Is it possible for two complex numbers to have a real exponentiation?
In other words, if x and y are complex (each have the form a+bi), show that x^y can have a real value, or prove that it is impossible.
Note: i is the imaginary value defined as the number that yields -1 when squared. a and b are any real numbers, but b is not 0.
Some bits of notation. Let R\P be polar notation for R(cos(P)+i.sen(P)). Let ^ denote exponentiation.
By definition, X^Y = e^(Y.ln(X)). If the imaginary part of Y.ln(X) is zero, the result is real.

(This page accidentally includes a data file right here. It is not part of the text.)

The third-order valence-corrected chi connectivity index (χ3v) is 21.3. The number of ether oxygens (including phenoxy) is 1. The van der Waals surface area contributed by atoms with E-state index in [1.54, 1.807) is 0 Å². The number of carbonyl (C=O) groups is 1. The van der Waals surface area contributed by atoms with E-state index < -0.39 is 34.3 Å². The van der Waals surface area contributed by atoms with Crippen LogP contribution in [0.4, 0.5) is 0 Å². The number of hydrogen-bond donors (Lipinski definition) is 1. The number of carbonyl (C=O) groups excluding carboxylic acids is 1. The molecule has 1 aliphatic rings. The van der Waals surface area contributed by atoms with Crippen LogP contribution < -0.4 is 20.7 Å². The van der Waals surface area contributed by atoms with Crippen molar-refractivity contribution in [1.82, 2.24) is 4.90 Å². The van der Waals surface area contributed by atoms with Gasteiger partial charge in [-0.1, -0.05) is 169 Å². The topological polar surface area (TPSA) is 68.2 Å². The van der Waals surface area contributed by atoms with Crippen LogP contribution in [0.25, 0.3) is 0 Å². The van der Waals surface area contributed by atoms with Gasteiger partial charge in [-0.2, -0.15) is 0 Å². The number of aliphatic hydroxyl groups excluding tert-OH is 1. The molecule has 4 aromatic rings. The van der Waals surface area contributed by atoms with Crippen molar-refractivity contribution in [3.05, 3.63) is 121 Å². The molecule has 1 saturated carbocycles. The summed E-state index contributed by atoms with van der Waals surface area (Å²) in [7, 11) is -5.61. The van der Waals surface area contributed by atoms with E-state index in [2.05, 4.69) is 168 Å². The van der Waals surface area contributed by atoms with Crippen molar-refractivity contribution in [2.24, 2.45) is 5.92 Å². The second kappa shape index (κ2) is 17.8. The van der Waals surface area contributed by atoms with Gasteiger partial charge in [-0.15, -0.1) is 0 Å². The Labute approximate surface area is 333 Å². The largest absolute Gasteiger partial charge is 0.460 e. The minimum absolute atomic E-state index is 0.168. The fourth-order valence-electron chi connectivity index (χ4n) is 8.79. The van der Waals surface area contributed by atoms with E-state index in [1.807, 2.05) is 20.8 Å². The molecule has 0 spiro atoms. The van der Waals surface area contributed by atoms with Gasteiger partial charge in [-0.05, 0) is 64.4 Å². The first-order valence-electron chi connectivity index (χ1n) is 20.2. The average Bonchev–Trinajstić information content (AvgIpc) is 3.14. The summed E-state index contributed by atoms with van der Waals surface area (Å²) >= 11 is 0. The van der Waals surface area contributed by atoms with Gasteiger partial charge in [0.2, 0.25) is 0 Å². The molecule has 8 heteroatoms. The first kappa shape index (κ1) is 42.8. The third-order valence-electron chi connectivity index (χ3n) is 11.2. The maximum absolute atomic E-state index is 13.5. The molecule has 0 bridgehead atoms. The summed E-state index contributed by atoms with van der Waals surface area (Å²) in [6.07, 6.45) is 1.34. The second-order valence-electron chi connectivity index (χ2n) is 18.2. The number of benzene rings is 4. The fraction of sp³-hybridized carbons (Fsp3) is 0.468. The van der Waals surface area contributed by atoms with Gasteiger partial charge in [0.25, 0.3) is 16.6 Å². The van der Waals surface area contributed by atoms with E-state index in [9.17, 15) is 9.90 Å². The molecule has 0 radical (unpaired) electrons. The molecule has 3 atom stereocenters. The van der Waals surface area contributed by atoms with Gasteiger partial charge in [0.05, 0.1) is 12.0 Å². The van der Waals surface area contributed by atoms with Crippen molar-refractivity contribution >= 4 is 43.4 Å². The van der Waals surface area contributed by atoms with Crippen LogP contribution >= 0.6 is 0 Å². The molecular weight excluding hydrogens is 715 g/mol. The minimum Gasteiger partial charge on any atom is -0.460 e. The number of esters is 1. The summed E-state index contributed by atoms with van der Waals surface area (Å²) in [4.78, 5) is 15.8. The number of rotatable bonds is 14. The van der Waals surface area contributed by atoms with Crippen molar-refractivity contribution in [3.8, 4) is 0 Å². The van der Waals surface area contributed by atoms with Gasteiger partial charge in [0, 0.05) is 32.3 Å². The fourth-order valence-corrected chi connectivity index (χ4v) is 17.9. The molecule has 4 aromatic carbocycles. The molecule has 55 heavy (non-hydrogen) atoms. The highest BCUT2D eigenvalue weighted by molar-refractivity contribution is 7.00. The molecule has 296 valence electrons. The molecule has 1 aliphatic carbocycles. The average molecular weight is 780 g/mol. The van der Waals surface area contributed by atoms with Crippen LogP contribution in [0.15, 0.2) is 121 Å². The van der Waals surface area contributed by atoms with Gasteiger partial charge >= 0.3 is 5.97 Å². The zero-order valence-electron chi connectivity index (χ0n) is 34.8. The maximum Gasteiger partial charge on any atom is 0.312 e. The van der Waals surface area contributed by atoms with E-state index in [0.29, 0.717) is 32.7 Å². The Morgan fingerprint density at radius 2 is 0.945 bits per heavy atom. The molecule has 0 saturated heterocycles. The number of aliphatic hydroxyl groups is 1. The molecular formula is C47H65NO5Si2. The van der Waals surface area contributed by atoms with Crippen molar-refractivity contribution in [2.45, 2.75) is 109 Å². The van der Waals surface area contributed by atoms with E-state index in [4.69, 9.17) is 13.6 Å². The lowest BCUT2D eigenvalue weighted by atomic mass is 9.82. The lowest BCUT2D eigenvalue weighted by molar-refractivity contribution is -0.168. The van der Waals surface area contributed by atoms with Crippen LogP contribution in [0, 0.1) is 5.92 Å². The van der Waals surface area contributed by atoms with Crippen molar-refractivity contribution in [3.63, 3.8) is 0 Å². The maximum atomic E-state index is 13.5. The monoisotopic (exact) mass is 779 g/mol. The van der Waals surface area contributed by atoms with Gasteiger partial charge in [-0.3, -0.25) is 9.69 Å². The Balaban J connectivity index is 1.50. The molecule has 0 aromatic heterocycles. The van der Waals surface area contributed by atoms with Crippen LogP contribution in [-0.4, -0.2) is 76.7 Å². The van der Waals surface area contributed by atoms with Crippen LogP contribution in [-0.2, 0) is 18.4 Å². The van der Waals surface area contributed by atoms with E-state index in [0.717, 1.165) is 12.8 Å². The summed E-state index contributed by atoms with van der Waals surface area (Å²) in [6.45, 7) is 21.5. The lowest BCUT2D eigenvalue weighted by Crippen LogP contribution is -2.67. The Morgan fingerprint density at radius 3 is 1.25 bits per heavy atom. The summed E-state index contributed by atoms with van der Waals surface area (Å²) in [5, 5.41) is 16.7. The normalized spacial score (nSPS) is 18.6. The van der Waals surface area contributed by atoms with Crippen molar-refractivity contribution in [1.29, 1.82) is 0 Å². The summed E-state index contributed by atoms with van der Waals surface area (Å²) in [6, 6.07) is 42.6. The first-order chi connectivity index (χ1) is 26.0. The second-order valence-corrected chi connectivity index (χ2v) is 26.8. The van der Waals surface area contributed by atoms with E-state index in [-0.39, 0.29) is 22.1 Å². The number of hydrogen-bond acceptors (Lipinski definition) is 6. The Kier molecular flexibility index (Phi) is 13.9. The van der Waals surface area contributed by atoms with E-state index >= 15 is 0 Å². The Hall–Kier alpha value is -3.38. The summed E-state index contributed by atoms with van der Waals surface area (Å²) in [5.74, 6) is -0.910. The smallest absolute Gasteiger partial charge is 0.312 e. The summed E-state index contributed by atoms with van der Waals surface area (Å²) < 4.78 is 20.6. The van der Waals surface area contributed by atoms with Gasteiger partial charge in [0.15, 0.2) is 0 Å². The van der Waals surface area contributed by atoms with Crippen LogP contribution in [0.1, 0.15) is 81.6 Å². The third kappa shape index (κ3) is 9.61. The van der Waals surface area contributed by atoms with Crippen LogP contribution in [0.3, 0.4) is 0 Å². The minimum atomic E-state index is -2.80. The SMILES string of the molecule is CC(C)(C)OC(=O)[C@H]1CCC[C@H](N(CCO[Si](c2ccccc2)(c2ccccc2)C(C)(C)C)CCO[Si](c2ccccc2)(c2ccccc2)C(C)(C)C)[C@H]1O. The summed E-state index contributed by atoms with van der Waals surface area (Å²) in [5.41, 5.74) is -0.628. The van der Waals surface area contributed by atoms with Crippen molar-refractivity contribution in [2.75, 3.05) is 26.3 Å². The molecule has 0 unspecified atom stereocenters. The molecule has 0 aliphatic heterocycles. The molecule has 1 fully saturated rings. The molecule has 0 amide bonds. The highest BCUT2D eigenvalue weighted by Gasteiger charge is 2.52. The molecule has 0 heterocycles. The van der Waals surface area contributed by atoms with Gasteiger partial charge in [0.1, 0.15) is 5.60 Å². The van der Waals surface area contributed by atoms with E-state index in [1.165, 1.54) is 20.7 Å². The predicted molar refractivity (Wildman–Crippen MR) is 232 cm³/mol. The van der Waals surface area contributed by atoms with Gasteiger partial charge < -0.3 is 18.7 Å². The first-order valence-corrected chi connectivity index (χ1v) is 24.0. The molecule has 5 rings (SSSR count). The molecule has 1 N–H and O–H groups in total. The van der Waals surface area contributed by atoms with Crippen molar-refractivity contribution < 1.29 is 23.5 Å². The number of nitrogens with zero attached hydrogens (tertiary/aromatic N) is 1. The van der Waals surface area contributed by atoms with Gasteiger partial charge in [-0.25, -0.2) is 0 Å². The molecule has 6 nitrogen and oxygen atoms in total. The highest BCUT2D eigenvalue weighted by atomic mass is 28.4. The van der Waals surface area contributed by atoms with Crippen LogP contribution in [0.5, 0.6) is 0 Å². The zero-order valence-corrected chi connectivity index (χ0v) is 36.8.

Let X=R\P; then ln(X)=ln(R)+i.P. Also, let Y=R'\P' = R'(cos(P')+i.sen(P')). The imaginary part of Y.ln(X) is then R'(ln(R).sen(P')+P.cos(P'))=0.
If we don't allow R'=0, we could take
P=-1/cos(P'), ln(R)=1/sen(P'), and we would have the sought result.
Did I miss anything? Opinions?